Almost 70 per cent of flight attendants say they have been sexually harassed while doing their jobs, a new survey has revealed.
The study is the first of its kind to be carried out by USA union the Association of Flight Attendants-CWA (AFA).
Late past year, United CEO Oscar Munoz called for "zero tolerance" of sexual harassment following reports that Randi Zuckerberg, a media executive and sister of Facebook founder and CEO Mark Zuckerberg, reported she was sexually harassed while a passenger on an Alaska Airlines flight.
Out of the total attendants participated in the group, 18 percent claimed that they had experienced physical sexual harassment within the previous year, and of that group, 40% said they were subjected to this harassment for three or more times.
The survey is the first of its kind and notably comes amid the #MeToo movement. The president of Southwest's flight attendants union, Lyn Montgomery, said training needs to be developed for cabin crews "to give us the tools to handle incidents and protect the rights of victims". "The airlines for a very long time sold tickets based on defining air travel in a sexual way and oftentimes flight attendants were the object of that".
"They also report being subjected to passengers" explicit sexual fantasies, propositions, request [s] for sexual "favors' and pornographic videos and pictures", said the union.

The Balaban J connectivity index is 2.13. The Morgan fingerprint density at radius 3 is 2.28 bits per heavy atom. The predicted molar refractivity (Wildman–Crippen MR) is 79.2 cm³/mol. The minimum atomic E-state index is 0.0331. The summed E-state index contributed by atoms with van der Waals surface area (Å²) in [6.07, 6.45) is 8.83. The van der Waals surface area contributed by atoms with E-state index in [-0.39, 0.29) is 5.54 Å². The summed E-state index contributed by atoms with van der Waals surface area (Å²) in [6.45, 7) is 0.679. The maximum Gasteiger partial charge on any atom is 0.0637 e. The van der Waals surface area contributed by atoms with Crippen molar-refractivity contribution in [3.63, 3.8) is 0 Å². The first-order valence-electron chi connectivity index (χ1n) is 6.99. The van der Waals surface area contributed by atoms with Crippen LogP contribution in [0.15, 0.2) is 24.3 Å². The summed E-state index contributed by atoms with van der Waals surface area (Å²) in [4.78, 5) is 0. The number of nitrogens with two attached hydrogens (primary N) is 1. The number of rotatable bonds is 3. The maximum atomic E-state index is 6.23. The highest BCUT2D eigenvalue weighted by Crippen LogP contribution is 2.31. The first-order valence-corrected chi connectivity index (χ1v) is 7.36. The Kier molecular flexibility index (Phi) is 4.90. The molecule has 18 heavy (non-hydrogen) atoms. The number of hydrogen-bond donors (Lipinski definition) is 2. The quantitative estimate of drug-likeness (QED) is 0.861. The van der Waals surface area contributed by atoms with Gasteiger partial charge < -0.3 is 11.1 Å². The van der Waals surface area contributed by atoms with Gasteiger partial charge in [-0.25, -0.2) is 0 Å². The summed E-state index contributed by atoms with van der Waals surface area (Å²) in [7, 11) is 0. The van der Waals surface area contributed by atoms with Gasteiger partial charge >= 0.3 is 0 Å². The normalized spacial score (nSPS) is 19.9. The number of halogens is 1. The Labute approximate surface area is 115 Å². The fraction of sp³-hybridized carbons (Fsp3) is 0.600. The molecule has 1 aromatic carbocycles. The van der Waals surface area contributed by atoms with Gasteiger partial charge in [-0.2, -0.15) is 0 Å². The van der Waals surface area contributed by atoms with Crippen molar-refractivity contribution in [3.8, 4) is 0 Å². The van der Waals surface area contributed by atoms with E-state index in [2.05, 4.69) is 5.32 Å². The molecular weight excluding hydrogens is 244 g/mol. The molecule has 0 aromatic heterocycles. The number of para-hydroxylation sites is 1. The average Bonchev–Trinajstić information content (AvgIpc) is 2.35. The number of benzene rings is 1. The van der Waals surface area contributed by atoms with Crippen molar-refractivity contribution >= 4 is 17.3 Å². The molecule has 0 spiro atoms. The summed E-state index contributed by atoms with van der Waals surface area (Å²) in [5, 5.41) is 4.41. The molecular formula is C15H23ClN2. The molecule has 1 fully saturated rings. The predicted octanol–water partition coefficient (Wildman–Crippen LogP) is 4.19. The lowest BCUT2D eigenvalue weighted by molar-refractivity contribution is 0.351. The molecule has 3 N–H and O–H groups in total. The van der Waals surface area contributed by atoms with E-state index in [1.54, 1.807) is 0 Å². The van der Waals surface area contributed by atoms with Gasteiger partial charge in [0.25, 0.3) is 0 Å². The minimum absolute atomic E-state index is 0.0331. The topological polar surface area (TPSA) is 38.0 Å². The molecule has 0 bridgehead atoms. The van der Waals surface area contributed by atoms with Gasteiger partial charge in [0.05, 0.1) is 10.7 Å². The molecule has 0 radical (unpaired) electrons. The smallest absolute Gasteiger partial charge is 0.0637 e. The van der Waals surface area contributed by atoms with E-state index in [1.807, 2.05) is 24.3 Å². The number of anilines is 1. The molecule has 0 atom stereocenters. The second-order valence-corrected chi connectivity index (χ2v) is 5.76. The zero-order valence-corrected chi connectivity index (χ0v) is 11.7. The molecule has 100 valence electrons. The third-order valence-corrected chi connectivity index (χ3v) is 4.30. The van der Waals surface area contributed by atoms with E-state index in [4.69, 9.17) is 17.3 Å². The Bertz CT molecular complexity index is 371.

Meanwhile despite the prominent #MeToo movement, 68 per cent of flight attendants say there have been no efforts by airlines to address workplace harassment in the previous year.
'Flight attendants are first responders. She further added, "This is an industry that is steeped in a sexist past".
The AFA said it has been working with Alaska, United and Spirit Airlines to help revamp their anti-harassment policies, training and reporting procedures.
More than 3,500 flight attendants from 29 USA airlines participated in the survey.
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For airlines, Nelson stressed, rampant harassment has serious ramifications that go beyond the abuse and assault of workers.
It's not just passengers flight attendants have to be concerned about, either. Demographics of participants include gender ratios consistent with national averages of 80 percent women to 20 percent men.
35% experienced verbal sexual harassment from passengers in the a year ago.
It revealed that 69 per cent said they had experienced sexual harassment during their flying careers.
An April internal employee memo signed by American's six top executives including CEO Doug Parker said the carrier is in the process of updating its sexual harassment training, stating "we will always look for ways to do more".
18% experienced physical sexual harassment from passengers in the previous year.
More than 40 per cent of those suffered physical abuse three or more times. "Other abuse included passengers cornering or lunging at them followed by unwanted hugs, kisses and humping".
68% of flight attendants say they have not noticed any employer efforts over the past year to address sexual harassment at work. "It's time for all of us - airlines, unions, regulators, legislators and passengers - to put a stop to behaviors that can no longer be condoned".
Calling on the entire industry to face the issue head-on, Nelson is also asking the travelling public to get involved and demand an environment that provides flight attendants with the "respect and dignity they need to do their jobs".